Welcome back to “The Clergy Speaks”, a recurring feature here at The Catholic Book Blogger. “The Clergy Speaks” is a column focusing on one question I have asked various members of the clergy. That question is: What five books would you recommend as must-reads for Catholics today? I left the responses open to current or classic books with the only restriction being that the Bible and the Catechism could not be used as they are a given. This week we welcome Bishop David A. Zubik, Bishop of Pittsburgh.
On April 6, 1997, he was ordained an Auxiliary Bishop for the Diocese of Pittsburgh and Titular Bishop of Jamestown, North Dakota.
As a bishop, he has served on many boards and committees at the diocesan, local and national levels, including St. Paul and St. Vincent Seminaries, the Pennsylvania Catholic Conference of Bishops, the Duquesne University Board of Directors, the United States Conference of Catholic Bishops’ Committee on Priestly Life and Ministry, and the United States Conference of Catholic Bishops’ Committee on Priestly Formation, the Basilica of the National Shrine of the Immaculate Conception, where he chairs the Pilgrimage Committee; the Catholic Leadership Institute; and St. Mary’s Seminary and University (Baltimore, MD).
On October 10, 2003, Pope John Paul II named Bishop Zubik the eleventh Bishop of the Diocese of Green Bay. Installed on December 12, 2003, he embarked on vigorous efforts to improve vocations to all walks of life, deepen spirituality, and evangelize people of all ages. These efforts bore fruit as priestly vocations increased during his tenure.
In May 2004, Bishop Zubik accepted a three-year term to the Board of Advisors of the University of St. Mary of the Lake Mundelein Seminary in Chicago, and in November 2004, he was elected chairman of the United States Conference of Catholic Bishops’ Committee on the Laity, a three-year term that began in November 2005.
He currently serves on four committees of the United States Conference of Catholic Bishops—the Committee on Clergy, Consecrated Life and Vocations; the Catholic Communications Campaign Subcommittee; and as an alternate to both the Administrative Committee as well as the Committee on Priorities and Plans.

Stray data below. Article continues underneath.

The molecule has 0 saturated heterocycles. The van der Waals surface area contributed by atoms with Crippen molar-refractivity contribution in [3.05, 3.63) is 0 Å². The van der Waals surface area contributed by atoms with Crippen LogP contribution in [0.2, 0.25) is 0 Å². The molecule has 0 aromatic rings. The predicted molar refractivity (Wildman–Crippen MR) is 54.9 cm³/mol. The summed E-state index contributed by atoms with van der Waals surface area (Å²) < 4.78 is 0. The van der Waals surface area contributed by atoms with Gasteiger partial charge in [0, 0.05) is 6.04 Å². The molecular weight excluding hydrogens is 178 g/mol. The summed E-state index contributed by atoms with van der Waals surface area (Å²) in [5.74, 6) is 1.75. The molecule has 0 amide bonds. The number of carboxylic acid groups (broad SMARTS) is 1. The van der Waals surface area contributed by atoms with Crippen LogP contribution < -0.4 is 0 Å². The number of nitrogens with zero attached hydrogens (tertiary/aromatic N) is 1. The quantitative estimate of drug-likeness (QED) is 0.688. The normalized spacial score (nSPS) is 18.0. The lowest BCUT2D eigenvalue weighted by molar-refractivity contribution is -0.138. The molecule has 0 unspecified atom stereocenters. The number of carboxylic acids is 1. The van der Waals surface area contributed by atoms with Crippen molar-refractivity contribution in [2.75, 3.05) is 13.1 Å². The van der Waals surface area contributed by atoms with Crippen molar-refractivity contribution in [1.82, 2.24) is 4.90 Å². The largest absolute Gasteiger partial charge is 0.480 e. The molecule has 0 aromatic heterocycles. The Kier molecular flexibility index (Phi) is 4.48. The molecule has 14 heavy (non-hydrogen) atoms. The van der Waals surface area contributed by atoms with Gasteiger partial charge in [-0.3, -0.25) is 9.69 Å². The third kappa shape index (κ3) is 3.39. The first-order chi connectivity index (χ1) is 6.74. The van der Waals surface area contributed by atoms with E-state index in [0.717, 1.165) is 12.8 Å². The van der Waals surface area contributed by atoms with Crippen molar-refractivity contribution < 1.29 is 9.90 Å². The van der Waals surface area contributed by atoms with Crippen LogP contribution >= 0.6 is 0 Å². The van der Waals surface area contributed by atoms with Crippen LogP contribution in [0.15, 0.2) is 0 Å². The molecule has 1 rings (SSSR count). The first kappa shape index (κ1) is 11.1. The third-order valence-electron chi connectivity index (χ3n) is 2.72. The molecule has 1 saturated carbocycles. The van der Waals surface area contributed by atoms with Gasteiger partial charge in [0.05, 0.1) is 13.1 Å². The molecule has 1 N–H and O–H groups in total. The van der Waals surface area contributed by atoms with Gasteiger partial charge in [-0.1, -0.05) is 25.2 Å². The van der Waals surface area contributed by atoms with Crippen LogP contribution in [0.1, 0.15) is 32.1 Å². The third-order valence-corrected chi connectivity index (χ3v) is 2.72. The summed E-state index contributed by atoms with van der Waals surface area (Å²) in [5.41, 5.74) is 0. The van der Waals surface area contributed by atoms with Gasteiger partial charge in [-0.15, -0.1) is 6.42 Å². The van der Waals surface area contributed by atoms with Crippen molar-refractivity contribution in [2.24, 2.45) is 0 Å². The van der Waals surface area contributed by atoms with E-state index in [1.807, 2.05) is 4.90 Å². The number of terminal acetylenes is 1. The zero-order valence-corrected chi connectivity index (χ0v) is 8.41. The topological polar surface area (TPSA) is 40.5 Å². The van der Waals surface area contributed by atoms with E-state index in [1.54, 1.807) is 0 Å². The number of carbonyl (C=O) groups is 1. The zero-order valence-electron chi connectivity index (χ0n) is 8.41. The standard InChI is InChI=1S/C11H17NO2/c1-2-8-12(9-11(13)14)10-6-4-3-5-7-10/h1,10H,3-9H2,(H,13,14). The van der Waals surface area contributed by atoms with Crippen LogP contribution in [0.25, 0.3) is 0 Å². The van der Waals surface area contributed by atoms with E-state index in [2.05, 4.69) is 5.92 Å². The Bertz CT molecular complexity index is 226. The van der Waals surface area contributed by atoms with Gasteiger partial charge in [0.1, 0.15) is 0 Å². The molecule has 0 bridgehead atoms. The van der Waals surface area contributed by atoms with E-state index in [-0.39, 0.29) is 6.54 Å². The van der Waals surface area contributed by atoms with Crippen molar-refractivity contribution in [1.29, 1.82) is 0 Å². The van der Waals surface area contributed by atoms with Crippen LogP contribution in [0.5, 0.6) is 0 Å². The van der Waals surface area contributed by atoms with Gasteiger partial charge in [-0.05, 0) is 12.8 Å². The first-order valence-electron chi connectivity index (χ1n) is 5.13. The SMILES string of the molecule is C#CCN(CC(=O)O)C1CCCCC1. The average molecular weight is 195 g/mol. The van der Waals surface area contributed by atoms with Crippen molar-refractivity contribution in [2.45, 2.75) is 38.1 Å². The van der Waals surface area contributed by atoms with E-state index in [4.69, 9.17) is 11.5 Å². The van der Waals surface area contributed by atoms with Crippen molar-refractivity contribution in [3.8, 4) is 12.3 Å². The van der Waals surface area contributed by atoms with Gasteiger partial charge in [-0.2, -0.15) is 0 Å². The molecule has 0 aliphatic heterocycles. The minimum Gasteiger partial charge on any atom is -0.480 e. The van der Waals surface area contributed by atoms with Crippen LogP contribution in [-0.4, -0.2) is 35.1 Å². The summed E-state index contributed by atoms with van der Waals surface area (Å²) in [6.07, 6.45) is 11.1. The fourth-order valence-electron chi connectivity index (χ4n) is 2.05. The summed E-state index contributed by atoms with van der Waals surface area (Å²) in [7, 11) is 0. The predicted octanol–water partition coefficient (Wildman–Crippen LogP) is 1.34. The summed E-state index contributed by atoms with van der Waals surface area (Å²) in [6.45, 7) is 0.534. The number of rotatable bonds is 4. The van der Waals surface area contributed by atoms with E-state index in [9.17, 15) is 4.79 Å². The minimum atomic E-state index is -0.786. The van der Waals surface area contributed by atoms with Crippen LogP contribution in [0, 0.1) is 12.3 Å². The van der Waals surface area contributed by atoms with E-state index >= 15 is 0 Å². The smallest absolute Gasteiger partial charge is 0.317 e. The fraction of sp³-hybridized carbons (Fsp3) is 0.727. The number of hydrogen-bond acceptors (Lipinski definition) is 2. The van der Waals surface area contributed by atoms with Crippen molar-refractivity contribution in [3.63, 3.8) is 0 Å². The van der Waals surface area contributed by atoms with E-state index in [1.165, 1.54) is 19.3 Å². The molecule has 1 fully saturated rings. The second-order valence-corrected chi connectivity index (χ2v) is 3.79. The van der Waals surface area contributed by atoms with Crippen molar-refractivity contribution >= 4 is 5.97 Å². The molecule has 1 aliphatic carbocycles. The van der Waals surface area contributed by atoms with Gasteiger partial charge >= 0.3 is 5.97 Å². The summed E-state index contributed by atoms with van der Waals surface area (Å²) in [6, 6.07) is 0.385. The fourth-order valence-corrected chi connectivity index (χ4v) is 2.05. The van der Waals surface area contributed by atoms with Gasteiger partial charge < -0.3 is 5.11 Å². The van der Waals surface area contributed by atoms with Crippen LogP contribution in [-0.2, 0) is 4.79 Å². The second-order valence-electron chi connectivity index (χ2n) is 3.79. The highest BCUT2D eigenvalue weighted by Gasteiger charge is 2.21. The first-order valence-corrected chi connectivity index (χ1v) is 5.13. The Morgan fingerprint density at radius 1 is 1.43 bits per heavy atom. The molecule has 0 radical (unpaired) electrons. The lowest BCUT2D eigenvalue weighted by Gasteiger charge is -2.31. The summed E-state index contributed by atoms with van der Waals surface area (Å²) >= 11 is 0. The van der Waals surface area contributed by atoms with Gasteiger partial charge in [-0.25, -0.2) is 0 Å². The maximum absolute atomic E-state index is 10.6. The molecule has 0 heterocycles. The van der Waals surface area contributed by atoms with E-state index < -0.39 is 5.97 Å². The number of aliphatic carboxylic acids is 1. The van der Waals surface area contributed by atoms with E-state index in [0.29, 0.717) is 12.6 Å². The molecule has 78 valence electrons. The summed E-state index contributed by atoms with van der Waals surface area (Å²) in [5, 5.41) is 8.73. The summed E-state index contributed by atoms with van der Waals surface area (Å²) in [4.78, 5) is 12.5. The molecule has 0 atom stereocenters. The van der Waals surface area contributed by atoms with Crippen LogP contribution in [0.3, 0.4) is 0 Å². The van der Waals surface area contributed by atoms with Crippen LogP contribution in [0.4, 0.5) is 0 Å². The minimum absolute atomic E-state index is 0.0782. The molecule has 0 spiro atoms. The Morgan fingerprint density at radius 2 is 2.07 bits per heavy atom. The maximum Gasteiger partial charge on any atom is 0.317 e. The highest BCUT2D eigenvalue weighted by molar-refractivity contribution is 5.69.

He was installed as the twelfth Bishop of Pittsburgh on September 28, 2007. Bishop Zubik is the fifth native son to lead the Diocese of Pittsburgh. Bishop J. F. Regis Canevin, who led the diocese from 1904-1921, and his successor, Bishop Hugh C. Boyle, who led the diocese until 1950, were born in areas that at the time were part of the diocese’s territory. Bishop Vincent M. Leonard, who led the diocese during the 1970’s, and Donald Cardinal Wuerl were native Pittsburghers.
Here are his picks for 5 must reads:
I am most happy that you have invited me to be a part of your project entitled “The Clergy Speaks.” I understand that you are looking for five Catholic books that I myself would personally recommend as “must reads” for Catholics today.
My list is as follows:
1) Journal of a Soul by Pope Saint John XXIII. I find this an important read because it shows over the course of his life how much Angelo Giuseppe Roncalli strove to grow in holiness. This book is helpful because it becomes an encouragement to each of us as we struggle with the ups and downs of embracing Christ and becoming more like Him.
2) The Return of the Prodigal Son by Henry J.M.. Nouwen. The story of the Prodigal Son in Saint Luke’s gospel is one of the most captivating stories and challenging as well. It calls us to be less judgmental and far more merciful than we are. Henri Nouwen does a beautiful job of painting visually and verbally each of the characters of the Prodigal Son story as envisioned in the painting of the same name. It calls each of us to take a good hard look at our personal failings and our willingness to be people of forgiveness.
3) Gift and Memory by Pope Saint John Paul II. What a marvelous reflection on the gift of the priesthood. Written on the occasion of his fiftieth anniversary of priestly ordination, Pope Saint John Paul II chronicles his journey as a priest “in persona Christi” and of service to all of God’s people.
4) 7 Secrets of the Eucharist by Vinny Flynn. This very practical book aims at deepening within the hearts of Catholics both an awareness nd appreciation of Jesus Christ in the Eucharist.
5) True Devotion to Mary by Saint Louis de Montfort and translated by Father Frederick Faber. This book, which goes back to the 17th century, is considered the greatest single book on the Blessed Virgin Mary ever written. It is the classic statement on the spiritual way to Jesus through Mary.
I hope that my selections are helpful to your project.
Grateful for our belief that “Nothing is Impossible with God,” I am
Your brother in Christ,
Most Reverend David A Zubik
Bishop of Pittsburgh